Captain Adrian Young, Head of Flying Operations and Chief Pilot, QantasLink
Adrian’s dream of flying commenced at an early age and by 14 commenced flying training. Just prior to his 18th birthday, Adrian completed his Commercial Pilot Licence followed by his Instructor rating test on his 18th birthday and the next day commenced work. His career saw experience in instructing, training and checking, charter operations, safety and aviation operational management, not only on the east coast of Australia but also overseas in Europe, United States, New Zealand and PNG.
In 2000 Adrian joined Sunstate Airlines (QantasLink) and within nine months entered his first management and instructing role. Eighteen months later he worked with a small team to build the Safety Management System. After achieving his command at 27 he returned to management and was instrumental in leading the very first Australian approval for an integrated Flying Operations structure across two AOC’s. Following this project Adrian was appointed Manager Standards – QantasLink – a role responsible for operational, training standards and risk oversight of 500+ crew, as well as instructing and examining. In 2012 he was then appointed to the role of Manager Flying Operations and Deputy Chief Pilot. He was the lead manager to establish Jetstar New Zealand Regional operations in 2015 with only a 6 month timeline to achieve an ANZA approved Area AOC; 1 in 50 cabin ratio approval; recruit both flight and cabin crew; and position five aircraft into New Zealand.
In September 2016, Adrian was appointed to Head of Flying Operations and Chief Pilot – QantasLink. Throughout 2017, Adrian was the architect of the Qantas Group Future Pilot Program (QGFPP) – a program designed in partnership with Australia’s and New Zealand leading aviation universities to provide an integrated pilot pathway into various airlines within the Qantas Group.
With over 28 years in the aviation industry – 18 years with QantasLink, Adrian has held various roles and his career has also seen him hold numerous aviation management appointments along with being the former Technical and Air Safety Director and Deputy Chairman for the Guild of Air Pilots and Air Navigators (Australian Region) – now Honourable Company of Air Pilots. Adrian is a qualified Accident Investigator, holds post graduate degree’s in Aviation Management and Safety & Risk Management and in excess of 10,000 hours on 46 different aircraft. Today Adrian sits on various external panels and boards providing aviation advice to government, tertiary institutions and aircraft manufacturers.
Qantas Group Future Pilot Program
The aviation industry is embarking on an unprecedented pilot resource challenge, prompting different thinking in attraction, training and retention strategies. The Qantas Group recognised that it is essential to attract large numbers of young people into the pilot career over the coming years. To achieve the numbers of new recruits required in the group it is clear that one of the best and most efficient ways to ensure this pipeline is available, is to work with the University sector and to invest and help to develop young pilots into the professionals that will be required. The brains of young people at High School through University and into the early stages of their careers are still developing and Qantas recognised this. So simply applying normal psychometric and other assessment tools will not achieve the required pipeline. It was decided to work with the Universities and students to assess individual developmental needs underpinned by airline pilot mentoring and other assistance to develop the skills required. By doing so over a three year degree the individual develops and eventually the number of highly professional pilots are available to meet future demand.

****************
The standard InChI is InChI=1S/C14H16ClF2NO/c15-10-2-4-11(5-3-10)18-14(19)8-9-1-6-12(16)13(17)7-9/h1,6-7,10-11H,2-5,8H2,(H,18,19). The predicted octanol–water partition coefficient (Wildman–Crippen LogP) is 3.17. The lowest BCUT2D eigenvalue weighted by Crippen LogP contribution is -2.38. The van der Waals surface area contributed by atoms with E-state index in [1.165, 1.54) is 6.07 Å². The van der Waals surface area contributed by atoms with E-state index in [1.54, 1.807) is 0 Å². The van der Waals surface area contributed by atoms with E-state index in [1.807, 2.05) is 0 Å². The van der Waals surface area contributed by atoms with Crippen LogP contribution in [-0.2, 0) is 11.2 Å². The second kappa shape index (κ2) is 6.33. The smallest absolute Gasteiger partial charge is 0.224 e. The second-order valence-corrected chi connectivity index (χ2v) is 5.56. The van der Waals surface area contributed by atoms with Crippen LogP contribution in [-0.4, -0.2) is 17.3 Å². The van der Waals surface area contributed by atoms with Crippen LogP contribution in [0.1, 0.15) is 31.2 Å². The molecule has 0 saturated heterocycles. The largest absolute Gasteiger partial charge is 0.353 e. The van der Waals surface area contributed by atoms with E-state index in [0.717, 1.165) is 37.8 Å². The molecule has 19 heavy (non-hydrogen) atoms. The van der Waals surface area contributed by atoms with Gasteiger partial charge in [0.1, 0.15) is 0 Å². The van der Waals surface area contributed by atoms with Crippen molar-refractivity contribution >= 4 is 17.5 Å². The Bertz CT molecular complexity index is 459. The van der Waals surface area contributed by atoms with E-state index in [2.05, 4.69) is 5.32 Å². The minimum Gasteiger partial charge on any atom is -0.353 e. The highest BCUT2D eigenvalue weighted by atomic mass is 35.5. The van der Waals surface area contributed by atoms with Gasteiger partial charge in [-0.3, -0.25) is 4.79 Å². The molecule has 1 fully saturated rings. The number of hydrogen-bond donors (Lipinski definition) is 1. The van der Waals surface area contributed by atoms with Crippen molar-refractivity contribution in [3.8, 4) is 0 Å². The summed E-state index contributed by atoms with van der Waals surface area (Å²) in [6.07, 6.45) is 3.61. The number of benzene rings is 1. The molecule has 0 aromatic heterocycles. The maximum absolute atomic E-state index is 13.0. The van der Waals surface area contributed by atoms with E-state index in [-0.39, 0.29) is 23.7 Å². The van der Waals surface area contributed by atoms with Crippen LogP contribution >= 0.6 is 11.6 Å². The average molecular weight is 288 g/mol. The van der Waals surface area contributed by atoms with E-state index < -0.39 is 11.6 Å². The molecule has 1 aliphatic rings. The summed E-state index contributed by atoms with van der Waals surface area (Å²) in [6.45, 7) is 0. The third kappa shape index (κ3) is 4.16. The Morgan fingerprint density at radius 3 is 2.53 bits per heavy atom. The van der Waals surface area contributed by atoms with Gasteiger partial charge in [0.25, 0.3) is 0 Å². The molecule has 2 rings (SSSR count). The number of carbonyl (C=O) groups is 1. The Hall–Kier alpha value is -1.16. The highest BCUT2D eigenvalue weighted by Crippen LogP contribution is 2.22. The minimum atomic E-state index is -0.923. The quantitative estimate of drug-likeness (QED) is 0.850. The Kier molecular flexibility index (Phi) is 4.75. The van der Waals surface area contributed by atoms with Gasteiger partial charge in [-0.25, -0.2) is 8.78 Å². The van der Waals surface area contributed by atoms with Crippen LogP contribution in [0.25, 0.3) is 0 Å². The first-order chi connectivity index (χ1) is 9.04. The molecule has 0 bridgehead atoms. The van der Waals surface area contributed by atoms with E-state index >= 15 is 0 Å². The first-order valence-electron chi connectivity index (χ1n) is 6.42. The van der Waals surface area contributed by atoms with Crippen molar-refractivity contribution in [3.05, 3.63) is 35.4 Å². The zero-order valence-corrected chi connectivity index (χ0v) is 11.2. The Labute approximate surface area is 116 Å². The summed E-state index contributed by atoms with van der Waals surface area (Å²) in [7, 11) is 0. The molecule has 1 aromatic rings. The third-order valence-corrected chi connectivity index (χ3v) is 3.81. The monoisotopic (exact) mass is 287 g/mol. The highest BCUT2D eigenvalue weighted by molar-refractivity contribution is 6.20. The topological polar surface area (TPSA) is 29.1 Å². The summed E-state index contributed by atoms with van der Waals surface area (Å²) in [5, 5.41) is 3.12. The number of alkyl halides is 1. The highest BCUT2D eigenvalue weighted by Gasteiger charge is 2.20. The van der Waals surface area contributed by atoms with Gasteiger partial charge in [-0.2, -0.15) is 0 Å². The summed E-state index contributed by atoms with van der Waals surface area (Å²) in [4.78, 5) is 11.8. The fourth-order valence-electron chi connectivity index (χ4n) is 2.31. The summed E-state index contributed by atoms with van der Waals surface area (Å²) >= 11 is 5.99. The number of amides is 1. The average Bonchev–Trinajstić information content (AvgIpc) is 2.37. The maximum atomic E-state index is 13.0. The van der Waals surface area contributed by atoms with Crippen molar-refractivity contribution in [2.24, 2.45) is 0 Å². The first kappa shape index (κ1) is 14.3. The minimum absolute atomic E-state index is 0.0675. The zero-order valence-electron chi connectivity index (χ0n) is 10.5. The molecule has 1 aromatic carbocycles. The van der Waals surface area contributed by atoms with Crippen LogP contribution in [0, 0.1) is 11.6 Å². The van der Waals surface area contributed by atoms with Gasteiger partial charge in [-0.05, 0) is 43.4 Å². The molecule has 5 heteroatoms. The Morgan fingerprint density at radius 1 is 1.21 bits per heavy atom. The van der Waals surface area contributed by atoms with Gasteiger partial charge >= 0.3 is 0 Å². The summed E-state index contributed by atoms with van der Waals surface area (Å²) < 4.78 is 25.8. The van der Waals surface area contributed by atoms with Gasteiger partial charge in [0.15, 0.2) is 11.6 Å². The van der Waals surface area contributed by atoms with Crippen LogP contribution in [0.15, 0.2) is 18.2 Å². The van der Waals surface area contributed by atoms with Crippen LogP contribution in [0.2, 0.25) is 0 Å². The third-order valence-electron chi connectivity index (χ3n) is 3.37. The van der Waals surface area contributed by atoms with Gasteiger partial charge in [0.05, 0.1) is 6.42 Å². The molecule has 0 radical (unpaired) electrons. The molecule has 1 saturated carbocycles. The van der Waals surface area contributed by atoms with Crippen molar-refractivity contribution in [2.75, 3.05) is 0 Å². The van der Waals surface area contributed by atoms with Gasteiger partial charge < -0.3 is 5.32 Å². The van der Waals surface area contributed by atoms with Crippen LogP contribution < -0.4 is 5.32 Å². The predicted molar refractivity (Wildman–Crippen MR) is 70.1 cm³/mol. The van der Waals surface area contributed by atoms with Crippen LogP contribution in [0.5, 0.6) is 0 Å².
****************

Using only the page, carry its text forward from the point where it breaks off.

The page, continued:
From a University perspective and from the ICAO NGAP approach this plan by Qantas is revolutionary and reflects the way that The University of Southern Queensland has been advocating for some time. Even in the first year each University has seen an increase in participation and in the quality of work that students are engaged in. The Qantas program adds to our own Professional development system (AIRS) and adds a greater degree of realism so that students know exactly what is expected from them and how they need to develop, and more importantly why. Captain Young and Professor Bates will each discuss their individual organisations approach and how the Universities and Qantas have been able to work together for this unique program.